The hem of my skirt. I’ve never used a cover stitch machine before–I love the look of this three-needle hem. On a domestic machine, you can simulate the look of a cover stitch machine (or setting on a serger) by using a twin needle. The bobbin thread zig-zagging on the bottom side gives stretch to the hem, which means the threads don’t break.

After the summit I did some noodling around on the internet: the one issue I had was the fabric curling at the top edge of the hem.  Terial Magic would take care of that by stiffening the edge, but there is also stuff called wash-away tape that is 1/4″ wide.  That, placed on the cut edge, would hold the hem in place AND keep it from curling (which it does between the pins).  Thanks to Heather’s workshop I’m determined to take the fabric I bought to make leggings 2-4 years ago will be MADE UP into leggings this summer!  I’m not afraid any more!

Back to Eileen Roche– her company prints your designs (similar to Spoonflower) on a wide range of base goods (cottons, knits, poly, etc).  But she also offers software that works on PCs (sorry, not on Macs which is what I have) that helps you design repeats.  I could see having a lot of fun with this!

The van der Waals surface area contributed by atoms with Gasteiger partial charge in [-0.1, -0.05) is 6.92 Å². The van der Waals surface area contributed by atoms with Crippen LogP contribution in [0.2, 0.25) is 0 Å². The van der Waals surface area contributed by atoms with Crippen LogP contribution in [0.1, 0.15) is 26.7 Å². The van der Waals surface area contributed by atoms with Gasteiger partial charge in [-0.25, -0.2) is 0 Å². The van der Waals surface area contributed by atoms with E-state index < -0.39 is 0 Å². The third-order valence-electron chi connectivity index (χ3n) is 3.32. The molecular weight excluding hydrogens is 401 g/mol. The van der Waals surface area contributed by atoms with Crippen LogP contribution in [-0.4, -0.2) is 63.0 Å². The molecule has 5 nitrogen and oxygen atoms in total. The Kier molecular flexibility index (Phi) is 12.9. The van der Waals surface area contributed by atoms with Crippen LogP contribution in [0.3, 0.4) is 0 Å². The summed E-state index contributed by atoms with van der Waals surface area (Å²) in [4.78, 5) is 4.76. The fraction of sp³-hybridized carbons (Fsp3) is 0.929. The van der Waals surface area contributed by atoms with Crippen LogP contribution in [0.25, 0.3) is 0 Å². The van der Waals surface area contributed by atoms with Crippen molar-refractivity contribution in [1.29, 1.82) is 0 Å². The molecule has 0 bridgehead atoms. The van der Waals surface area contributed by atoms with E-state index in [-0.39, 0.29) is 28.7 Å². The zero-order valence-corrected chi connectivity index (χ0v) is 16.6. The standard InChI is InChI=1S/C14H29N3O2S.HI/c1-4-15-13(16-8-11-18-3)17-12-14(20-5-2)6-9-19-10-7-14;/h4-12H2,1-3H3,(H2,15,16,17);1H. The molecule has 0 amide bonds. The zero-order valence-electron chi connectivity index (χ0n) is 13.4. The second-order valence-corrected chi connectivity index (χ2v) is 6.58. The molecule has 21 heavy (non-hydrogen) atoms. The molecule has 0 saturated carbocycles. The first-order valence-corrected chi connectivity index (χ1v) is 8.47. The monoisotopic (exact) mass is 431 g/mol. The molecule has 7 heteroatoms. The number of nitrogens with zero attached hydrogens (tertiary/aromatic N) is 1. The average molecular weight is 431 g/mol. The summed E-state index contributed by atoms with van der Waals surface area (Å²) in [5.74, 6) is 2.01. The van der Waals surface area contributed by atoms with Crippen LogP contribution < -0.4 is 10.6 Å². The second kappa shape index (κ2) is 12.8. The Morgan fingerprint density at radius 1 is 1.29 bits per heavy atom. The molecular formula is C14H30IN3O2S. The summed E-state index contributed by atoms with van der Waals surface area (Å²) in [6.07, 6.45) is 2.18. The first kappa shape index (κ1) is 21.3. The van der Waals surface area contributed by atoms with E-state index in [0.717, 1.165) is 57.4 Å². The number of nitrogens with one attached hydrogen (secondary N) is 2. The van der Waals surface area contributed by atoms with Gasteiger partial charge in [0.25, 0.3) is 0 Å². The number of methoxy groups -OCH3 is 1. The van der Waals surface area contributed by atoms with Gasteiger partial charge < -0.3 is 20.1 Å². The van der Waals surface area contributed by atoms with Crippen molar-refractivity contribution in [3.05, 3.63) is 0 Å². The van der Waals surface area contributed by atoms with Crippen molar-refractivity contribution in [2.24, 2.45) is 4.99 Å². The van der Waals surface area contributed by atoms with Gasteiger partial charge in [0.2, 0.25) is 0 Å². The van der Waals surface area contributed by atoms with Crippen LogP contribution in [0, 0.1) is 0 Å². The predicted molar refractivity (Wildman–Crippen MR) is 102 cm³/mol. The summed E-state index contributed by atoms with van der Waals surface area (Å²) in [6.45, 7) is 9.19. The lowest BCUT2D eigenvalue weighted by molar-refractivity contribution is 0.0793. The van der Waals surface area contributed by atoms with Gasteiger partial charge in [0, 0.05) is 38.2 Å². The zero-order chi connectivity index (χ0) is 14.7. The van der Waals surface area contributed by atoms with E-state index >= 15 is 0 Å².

Here’s the print fabric website: https://www.myfabricdesigns.com and here’s where you find the software: https://www.inspiredbydime.com/inspiration-software/my-fabric-designer/

Although I’ve returned to earth after the rush of the Summit, just revisiting these photos has brought back what a great week this was.  A TON of good stuff packed into 3 full days!